Three Mirrors


I’ve been thinking about mirrors lately, but I’m not really sure why. Perhaps it’s because I am working on my manuscript about identity, and as I have gathered sources, the mirror has surfaced several times. I even researched the history of “mirrors,” in my nearly compulsive need to get the whole picture.

Check this out: “The silvered-glass mirrors found throughout the world today first got their start in Germany almost 200 years ago. In 1835, German chemist Justus von Liebig developed a process for applying a thin layer of metallic silver to one side of a pane of clear glass.” I think I found that on Wikipedia. I’ll double check the source for us, though, so don’t fret.

Mirror 1: The Scientific Mirror

I next came across “the mirror” again while reading the introduction to Anthropology for Dummies. You might be wondering why I would purchase a Dummies book, and, to be honest, I hate to admit that I did. So . . . I located the source for the Dummies book and purchased it. And, amazingly enough, it is titled, Mirror for Man (Kluckhohn, 1949). It’s an introduction to the study of anthropology—anthro meaning “of humanity” and logy meaning “the study of.” So, I have an introductory textbook on “the study of humanity,” which I felt I needed in order to, again, get that big picture so I can write about any of the little pieces that are included in it.

Really, my research takes me in some odd and unexpected directions. I need the “old stuff” and the “new stuff” on topics that I work on, so you can image how happy I was when I found that Mirror for Man has a new introduction and is being republished with a copyright date of 2018! Boom!

Kluckhohn wrote that, “Anthropology holds up a great mirror to man and lets him look at himself in his infinite variety.” But he then goes on to describe the science of anthropology’s mirror as being “cobbled together, refined, reinvented, crafted, and then reimagined and reinterpreted such that today (it) is a very diverse field holding up many mirrors for humanity.” The “Dummy” authors go on to say that, “By examining the history of their own discipline, anthropologists have gone from silvering the mirror—applying the reflective coating to the glass—to gluing it back together and, today, trying to keep it clean. One of the interesting connections I am seeing in my writing is that my foundational premise that “universal principles are only understandable in light of particular cases” keeps reappearing: “If anthropology is a mirror for humankind, the individual human mind is itself a hall of mirrors.” In that one sentence we span the scope of humanity.

In large bold letters, one of the sub-headers of the book on anthropology reads:  Dazed and Confused: What It Is to Be Human

Mirror 2: The Spiritual Mirror

In today’s world, the question can be asked another way, too: What is it to be Christian? Are we also dazed and confused?

I pulled out a work in progress on a new translation of the New Testament authored by a South African theologian titled . . . you guessed it . . . The Mirror (Francois du Toit, 2012)—another piece of my big-picture search for sources for The Fourth Voice. And what a find it is! In the introduction, du Toit writes, “Mankind has forgotten their Maker and in the process, their identity.” He goes on to say, “A mirror can only reflect the object; likewise, the purpose of the page was only to reflect the message. . . .” In writing from the book of James, du Toit states that, “By being a mere spectator in the audience, you underestimate yourself (you come to an inferior conclusion of who you really are). You are God’s poem. The difference between a mere spectator and a participator is that both of them hear the same voice and perceive in its message the face of their own genesis reflected as in a mirror; they realize that they are looking at themselves, but for the one it seems just too good to be true, he departs (back to his old way of seeing himself) never giving another thought to the man he saw there in the mirror.” But “the other one is mesmerized by what he sees . . . the impact of what he sees in that mirror concerning the law of perfect liberty (the law of faith) that now frees him to get on with the act of living the life (of his original design). He finds a new spontaneous lifestyle, the poetry of practical living.”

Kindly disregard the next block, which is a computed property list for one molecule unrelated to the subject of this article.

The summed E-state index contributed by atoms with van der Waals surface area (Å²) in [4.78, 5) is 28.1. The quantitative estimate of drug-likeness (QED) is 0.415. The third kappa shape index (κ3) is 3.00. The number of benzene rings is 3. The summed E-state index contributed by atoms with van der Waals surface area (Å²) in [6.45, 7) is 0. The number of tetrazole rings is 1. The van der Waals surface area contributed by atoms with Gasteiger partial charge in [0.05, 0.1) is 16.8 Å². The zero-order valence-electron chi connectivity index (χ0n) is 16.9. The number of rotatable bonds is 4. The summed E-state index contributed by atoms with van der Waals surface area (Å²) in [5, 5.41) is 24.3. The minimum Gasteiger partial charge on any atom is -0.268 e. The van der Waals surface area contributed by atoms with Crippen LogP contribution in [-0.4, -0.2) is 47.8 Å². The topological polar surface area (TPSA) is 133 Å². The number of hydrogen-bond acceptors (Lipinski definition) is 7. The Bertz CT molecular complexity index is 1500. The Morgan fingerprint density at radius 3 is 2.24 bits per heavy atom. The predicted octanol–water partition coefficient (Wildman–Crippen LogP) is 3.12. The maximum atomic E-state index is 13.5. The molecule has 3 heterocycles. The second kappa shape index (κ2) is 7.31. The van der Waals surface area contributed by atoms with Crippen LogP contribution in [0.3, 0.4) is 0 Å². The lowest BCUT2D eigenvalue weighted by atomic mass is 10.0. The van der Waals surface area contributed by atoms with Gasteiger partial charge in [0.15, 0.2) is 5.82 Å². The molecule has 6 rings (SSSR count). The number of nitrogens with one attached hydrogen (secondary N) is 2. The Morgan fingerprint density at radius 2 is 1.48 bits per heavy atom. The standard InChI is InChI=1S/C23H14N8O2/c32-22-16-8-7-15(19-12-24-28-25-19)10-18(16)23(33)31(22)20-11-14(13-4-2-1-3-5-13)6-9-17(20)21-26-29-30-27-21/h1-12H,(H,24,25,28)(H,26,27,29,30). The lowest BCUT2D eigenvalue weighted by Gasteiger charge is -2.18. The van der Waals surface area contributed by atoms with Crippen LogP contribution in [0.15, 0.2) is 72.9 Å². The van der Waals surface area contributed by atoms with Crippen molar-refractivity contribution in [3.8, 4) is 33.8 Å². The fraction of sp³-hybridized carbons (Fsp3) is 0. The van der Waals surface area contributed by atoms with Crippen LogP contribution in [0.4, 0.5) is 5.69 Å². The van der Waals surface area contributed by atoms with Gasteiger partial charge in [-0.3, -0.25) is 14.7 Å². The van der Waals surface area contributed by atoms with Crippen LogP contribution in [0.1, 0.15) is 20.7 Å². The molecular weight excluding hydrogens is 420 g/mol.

Mirror 3: The Personal Mirror

I have asked myself why I am in need of clarification as to my identity (who I really am). I have looked into one of the silver-coated mirrors I have hanging in my room many times—just looked—trying to see beyond what is reflected back to me. I have come to understand over the past decade of researching the impostor phenomenon that my own personal identity has been distorted by the misuse or abuse of words, and by the half-hidden expressions of disgust. The child I was felt sad, lonely, and forgotten. The teen in me experienced rejection, isolation, and abandonment. The adult in me is actively at work by leveling the mountains of fear and filling in the valleys of aloneness—re-sculpting the grooves that those memories etched into my brain, my soul, and my spirit.

One wise man I spoke with after a particularly difficult time in my life comforted me by saying that all counseling really is . . . is replacing the lies with the truth. Well, I have believed many lies about myself and have suffered because of them. But I have purposed to write as I learn the truth—particularly about identity because . . .

Just maybe you have some of the same questions that I do.

Just maybe you would like to re-sculpt your mountains and valleys, too.

Just maybe my search will yield the answers you need, also.

So I write.